Union raps cuts in state police at Conn. casinos

State troopers union says reduced patrols at Conn.'s 2 casinos could risk public safety

Associated Press

NEW LONDON, Conn. (AP) -- A police reduction set to begin this week at the two Indian-run casinos could jeopardize public safety, the head of the union representing Connecticut state troopers says.

Officials say fewer state police will patrol the casinos on Friday and Saturday nights to help cut costs and deploy troopers elsewhere, The Day of New London reports (http://bit.ly/UJR7ew ).

The plan calls for Mashantucket Pequot tribal police to increase their presence at the Foxwoods Resort Casino and Mohegan tribal police to do the same at the Mohegan Sun.

That's not enough protect the public, says Sgt. Andrew Matthews, president of the Connecticut State Police Union.

"Anyone would realize that's not sufficient staffing to protect the public," Matthews said. "We think it's a bad move."

Attendance and the police workload have declined at the casinos, says Col. Danny Stebbins, commanding officer of the state police.

He said he disagreed with a 2012 state police staffing study that recommended both minimal and optimal staffing levels at state police divisions and units across the state. The study said an additional nine troopers would bring the casino policing unit to a minimal staffing level.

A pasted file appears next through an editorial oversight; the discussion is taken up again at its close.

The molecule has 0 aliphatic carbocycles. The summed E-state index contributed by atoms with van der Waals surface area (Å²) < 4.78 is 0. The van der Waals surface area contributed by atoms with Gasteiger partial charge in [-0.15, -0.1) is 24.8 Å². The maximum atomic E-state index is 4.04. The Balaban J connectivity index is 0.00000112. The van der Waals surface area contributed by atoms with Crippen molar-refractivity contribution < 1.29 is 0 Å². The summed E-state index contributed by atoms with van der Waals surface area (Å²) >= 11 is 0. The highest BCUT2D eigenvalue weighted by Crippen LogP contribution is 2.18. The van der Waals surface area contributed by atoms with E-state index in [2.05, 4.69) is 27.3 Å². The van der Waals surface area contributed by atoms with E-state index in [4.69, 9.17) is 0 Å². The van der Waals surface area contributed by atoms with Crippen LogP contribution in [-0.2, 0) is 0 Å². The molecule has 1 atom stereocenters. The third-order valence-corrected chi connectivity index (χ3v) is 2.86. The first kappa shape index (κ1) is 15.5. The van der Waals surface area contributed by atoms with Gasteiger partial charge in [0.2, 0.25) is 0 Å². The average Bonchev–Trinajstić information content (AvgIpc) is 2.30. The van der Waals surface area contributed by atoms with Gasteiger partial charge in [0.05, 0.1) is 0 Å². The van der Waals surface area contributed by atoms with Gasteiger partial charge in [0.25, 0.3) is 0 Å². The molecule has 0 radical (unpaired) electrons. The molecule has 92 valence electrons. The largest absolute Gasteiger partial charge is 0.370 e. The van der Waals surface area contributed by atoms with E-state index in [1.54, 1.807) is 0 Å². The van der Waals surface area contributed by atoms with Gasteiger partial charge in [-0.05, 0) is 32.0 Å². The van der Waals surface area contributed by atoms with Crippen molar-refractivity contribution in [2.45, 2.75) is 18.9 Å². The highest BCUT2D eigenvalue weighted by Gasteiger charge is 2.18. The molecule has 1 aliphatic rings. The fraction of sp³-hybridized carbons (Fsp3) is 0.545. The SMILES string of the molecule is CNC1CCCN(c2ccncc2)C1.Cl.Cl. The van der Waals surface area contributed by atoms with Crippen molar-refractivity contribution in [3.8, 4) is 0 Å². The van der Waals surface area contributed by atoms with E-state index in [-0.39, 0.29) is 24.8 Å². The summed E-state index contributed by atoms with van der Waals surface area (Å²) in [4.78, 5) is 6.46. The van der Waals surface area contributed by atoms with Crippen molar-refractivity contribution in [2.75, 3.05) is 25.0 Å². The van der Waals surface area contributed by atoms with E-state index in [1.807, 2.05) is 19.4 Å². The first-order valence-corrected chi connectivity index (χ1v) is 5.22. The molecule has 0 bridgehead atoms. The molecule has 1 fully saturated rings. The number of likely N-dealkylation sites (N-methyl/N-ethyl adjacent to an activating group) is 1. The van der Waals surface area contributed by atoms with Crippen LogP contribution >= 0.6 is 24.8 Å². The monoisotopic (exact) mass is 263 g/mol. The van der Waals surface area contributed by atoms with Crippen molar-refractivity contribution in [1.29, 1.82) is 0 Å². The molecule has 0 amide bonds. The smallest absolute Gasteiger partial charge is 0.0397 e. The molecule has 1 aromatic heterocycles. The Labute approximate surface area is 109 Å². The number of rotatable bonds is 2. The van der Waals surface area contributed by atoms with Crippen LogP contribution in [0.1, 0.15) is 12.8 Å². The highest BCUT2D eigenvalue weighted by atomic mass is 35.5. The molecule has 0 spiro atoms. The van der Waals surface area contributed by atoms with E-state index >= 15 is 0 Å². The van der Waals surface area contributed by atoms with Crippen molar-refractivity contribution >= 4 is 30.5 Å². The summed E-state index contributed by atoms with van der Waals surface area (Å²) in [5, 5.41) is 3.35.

Cuts in policing follow a New Year's Eve encounter outside MGM Grand in which detectives used a stun gun on a suspect who resisted arrest.

State police arrested two people on Thanksgiving weekend in connection with a melee that police said involved 80 to 100 people.

And a detective broke several ribs while responding to a brawl at MGM Grand last February.

Bill Satti, spokesman for the Pequots, said the tribe is in the final stages of increasing police. When fully staffed the force will have more than doubled to 25 the uniformed fully trained and certified peace officers to offset the reduction in state police.

Chuck Bunnell, the Mohegans' chief of staff, said the tribal police force has numbered more than 20 for years and that tribal police typically outnumber state police.

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Information from: The Day, http://www.theday.com

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